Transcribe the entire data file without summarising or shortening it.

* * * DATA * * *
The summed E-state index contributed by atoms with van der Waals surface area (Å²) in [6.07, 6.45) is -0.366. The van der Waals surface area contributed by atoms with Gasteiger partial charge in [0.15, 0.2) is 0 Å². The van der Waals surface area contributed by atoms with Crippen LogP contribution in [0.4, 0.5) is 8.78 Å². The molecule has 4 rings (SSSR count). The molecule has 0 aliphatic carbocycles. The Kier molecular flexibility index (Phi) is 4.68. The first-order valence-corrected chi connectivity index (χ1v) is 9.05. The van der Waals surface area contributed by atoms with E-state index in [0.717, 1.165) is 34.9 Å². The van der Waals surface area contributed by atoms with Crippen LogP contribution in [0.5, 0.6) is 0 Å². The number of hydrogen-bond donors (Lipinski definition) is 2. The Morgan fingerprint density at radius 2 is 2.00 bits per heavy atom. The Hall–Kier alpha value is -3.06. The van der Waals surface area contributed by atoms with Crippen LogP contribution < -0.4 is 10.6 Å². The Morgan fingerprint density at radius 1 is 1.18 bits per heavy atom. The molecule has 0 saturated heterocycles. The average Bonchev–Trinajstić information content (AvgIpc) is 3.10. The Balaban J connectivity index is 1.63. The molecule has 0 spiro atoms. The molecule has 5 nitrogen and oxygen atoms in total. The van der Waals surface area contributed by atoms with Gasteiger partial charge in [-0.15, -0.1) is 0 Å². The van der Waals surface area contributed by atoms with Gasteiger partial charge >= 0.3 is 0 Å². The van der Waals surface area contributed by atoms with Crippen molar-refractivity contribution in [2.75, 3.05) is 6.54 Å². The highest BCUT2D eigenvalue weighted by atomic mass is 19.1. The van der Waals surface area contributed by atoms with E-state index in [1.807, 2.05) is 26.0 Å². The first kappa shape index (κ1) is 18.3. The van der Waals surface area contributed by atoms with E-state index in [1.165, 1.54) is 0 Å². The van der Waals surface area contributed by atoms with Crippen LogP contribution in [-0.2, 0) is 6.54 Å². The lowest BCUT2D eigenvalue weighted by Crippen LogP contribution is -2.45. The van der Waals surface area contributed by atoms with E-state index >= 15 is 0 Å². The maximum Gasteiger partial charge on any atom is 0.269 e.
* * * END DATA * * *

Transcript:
The summed E-state index contributed by atoms with van der Waals surface area (Å²) in [6.07, 6.45) is -0.366. The van der Waals surface area contributed by atoms with Gasteiger partial charge in [0.15, 0.2) is 0 Å². The van der Waals surface area contributed by atoms with Crippen LogP contribution in [0.4, 0.5) is 8.78 Å². The molecule has 4 rings (SSSR count). The molecule has 0 aliphatic carbocycles. The Kier molecular flexibility index (Phi) is 4.68. The first-order valence-corrected chi connectivity index (χ1v) is 9.05. The van der Waals surface area contributed by atoms with E-state index in [0.717, 1.165) is 34.9 Å². The van der Waals surface area contributed by atoms with Crippen LogP contribution in [0.5, 0.6) is 0 Å². The number of hydrogen-bond donors (Lipinski definition) is 2. The Morgan fingerprint density at radius 2 is 2.00 bits per heavy atom. The Hall–Kier alpha value is -3.06. The van der Waals surface area contributed by atoms with Crippen LogP contribution < -0.4 is 10.6 Å². The Morgan fingerprint density at radius 1 is 1.18 bits per heavy atom. The molecule has 0 saturated heterocycles. The average Bonchev–Trinajstić information content (AvgIpc) is 3.10. The Balaban J connectivity index is 1.63. The molecule has 0 spiro atoms. The molecule has 5 nitrogen and oxygen atoms in total. The van der Waals surface area contributed by atoms with Gasteiger partial charge in [-0.15, -0.1) is 0 Å². The van der Waals surface area contributed by atoms with Gasteiger partial charge >= 0.3 is 0 Å². The van der Waals surface area contributed by atoms with Crippen molar-refractivity contribution in [2.75, 3.05) is 6.54 Å². The highest BCUT2D eigenvalue weighted by atomic mass is 19.1. The van der Waals surface area contributed by atoms with E-state index in [1.807, 2.05) is 26.0 Å². The first kappa shape index (κ1) is 18.3. The van der Waals surface area contributed by atoms with E-state index in [1.165, 1.54) is 0 Å². The van der Waals surface area contributed by atoms with Crippen LogP contribution in [-0.2, 0) is 6.54 Å². The lowest BCUT2D eigenvalue weighted by Crippen LogP contribution is -2.45. The van der Waals surface area contributed by atoms with E-state index >= 15 is 0 Å². The maximum Gasteiger partial charge on any atom is 0.269 e.